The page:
Affordable Care Act Update: Mandate and Reporting Requirements Delayed until January 1, 2015

Jul 11, 2013 by

By Jamie Couche

On July 2, 2013, the Obama administration delayed the implementation of the Affordable Care Act’s employer health coverage mandate by one year. The “play-or-pay” mandate, which applies to employers with at least 50 full time employees, will force employers to offer affordable health coverage to employees who perform a minimum of 30 hours of service per week or pay tax penalties in lieu of providing such coverage. The mandate was previously scheduled to become effective January 1, 2014, and is now deferred until January 1, 2015.

The delay is in response to concerns raised by employers and other stakeholders regarding the complexity of the “play-or-pay” regulations, the need for more time to implement reporting systems and other related issues. The administration intends to use the one-year delay to simplify the insurer and employer reporting requirements, and provide employers time to adapt health coverage and reporting systems to comply with the new mandates. The Treasury Department intends to issue formal guidance describing the transition this summer. Despite the one year delay, the administration encourages employers to maintain or expand health coverage and to implement voluntary information reporting in 2014 so that such early reporters will assist with the nation’s implementation and transition in 2015.

Please keep in mind that this one year delay does not affect other provisions of the Affordable Care Act set begin on or before 2014, such as:

  • a 90-day maximum on eligibility waiting periods;
  • monetary caps on annual out-of-pocket maximums;
  • total elimination of lifetime and annual limits (including expiration of waivers that permitted certain “mini-med” plans and stand-alone Health Reimbursement Arrangements to stay      in place through plan years beginning in 2013);
  • new wellness plan rules;
  • revised Summary of Benefits and Coverage templates;
  • Patient Centered Outcomes Research Institute (PCORI) excise taxes and transitional reinsurance program fees;
  • a notice informing employees of  the availability of the new health insurance Exchanges (a model notice is available on the U. S. Department of Labor website); and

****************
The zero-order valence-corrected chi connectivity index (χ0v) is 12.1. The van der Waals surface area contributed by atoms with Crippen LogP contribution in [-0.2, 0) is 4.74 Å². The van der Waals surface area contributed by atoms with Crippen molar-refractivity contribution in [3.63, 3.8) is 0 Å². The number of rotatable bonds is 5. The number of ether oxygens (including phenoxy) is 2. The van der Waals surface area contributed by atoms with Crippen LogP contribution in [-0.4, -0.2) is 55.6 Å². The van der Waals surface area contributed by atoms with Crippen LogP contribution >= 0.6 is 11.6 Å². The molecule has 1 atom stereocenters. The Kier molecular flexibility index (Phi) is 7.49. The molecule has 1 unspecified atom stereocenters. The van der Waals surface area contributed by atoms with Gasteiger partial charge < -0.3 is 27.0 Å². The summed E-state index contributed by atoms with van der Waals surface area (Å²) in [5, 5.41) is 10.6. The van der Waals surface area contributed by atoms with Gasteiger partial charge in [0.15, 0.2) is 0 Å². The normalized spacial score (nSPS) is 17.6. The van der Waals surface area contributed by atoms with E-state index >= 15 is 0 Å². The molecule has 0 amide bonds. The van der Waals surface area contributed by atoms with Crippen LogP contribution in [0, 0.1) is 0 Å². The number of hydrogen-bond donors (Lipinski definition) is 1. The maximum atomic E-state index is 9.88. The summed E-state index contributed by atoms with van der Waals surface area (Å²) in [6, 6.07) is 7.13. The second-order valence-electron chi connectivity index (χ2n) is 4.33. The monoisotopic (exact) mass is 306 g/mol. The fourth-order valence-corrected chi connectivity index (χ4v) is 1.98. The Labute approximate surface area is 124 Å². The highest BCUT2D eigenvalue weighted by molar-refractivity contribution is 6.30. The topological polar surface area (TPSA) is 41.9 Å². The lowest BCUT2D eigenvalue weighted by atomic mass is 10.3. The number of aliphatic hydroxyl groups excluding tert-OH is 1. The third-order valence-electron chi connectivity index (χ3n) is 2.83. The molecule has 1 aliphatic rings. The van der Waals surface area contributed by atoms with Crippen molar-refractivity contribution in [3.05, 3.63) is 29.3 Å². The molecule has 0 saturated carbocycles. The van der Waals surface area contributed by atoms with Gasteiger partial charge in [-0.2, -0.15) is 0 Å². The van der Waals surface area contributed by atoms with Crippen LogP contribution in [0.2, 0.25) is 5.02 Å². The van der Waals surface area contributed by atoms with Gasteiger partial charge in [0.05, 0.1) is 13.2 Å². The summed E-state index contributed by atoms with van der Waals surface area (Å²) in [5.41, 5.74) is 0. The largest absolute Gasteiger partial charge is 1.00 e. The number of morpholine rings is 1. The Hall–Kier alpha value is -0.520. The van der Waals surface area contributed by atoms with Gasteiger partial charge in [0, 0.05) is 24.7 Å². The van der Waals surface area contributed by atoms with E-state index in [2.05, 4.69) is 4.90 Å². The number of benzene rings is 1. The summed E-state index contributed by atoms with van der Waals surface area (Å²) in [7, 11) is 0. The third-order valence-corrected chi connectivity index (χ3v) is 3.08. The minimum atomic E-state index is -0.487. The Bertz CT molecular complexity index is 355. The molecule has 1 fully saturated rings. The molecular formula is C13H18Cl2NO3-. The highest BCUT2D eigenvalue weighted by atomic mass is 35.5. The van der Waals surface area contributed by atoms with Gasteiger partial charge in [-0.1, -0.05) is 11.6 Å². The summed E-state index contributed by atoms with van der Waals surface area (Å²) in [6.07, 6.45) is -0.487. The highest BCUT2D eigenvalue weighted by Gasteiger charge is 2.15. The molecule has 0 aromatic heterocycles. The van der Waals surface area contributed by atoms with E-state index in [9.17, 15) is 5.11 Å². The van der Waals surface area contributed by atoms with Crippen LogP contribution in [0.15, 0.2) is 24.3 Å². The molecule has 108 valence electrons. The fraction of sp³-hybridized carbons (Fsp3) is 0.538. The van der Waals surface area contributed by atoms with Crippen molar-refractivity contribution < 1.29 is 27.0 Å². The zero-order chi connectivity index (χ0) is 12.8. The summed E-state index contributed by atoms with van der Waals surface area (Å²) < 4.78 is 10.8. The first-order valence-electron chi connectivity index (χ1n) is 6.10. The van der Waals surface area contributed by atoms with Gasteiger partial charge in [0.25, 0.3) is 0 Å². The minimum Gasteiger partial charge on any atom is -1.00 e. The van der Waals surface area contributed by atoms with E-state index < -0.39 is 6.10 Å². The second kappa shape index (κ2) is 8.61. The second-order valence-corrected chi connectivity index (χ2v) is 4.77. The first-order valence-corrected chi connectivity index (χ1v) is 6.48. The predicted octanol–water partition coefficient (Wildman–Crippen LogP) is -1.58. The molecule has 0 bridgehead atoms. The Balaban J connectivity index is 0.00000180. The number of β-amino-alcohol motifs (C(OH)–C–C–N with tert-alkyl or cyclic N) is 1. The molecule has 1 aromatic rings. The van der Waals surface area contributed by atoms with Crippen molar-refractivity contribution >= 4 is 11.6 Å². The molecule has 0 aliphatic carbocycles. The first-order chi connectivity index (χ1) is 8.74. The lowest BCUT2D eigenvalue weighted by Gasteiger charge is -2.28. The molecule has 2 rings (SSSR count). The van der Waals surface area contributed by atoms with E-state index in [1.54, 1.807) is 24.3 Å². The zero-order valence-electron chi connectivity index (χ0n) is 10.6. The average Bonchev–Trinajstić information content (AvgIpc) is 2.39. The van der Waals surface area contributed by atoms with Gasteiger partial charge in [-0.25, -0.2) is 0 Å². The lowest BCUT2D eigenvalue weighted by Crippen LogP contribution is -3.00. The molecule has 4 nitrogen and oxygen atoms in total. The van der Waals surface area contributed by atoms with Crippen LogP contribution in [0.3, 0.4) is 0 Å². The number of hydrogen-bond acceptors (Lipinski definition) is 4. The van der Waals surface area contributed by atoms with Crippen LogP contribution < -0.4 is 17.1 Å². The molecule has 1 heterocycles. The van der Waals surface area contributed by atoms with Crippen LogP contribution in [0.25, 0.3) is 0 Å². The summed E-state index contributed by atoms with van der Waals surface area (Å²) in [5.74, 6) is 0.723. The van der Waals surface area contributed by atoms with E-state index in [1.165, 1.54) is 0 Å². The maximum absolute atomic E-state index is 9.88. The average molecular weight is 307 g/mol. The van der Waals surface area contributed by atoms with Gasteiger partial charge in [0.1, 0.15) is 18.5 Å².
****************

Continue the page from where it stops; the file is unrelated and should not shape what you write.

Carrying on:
• insurance market reforms.

With respect to individuals, the delay does not affect the individual mandate requiring most individuals to purchase insurance by January 1, 2014, or pay a tax penalty. Open enrollment for the health insurance Exchanges is still scheduled to begin October 1, 2013. Under the Exchange provisions, lower-income individuals can qualify for a federal subsidy if their employer does not offer health coverage that meets minimum value requirements and is “affordable” when measured as a percentage of their household income.

Employers who have taken steps towards complying with the mandate may postpone their implementation or proceed with the implementation even though it will not be enforced until 2015.  Each employer should determine the best option for them based on the steps taken to date, which may have included investing time or money towards compliance, advising employees of proposed changes, expanding coverage or restructuring their health insurance benefits program. Regardless of whether employers have taken steps towards compliance, they should utilize the delay to develop a plan to either (1) restructure ownership, work schedules and other related issues to avoid the new coverage requirements, or (2) implement the mandate and comply with the new requirements as instructed by the administration and Treasury Department.

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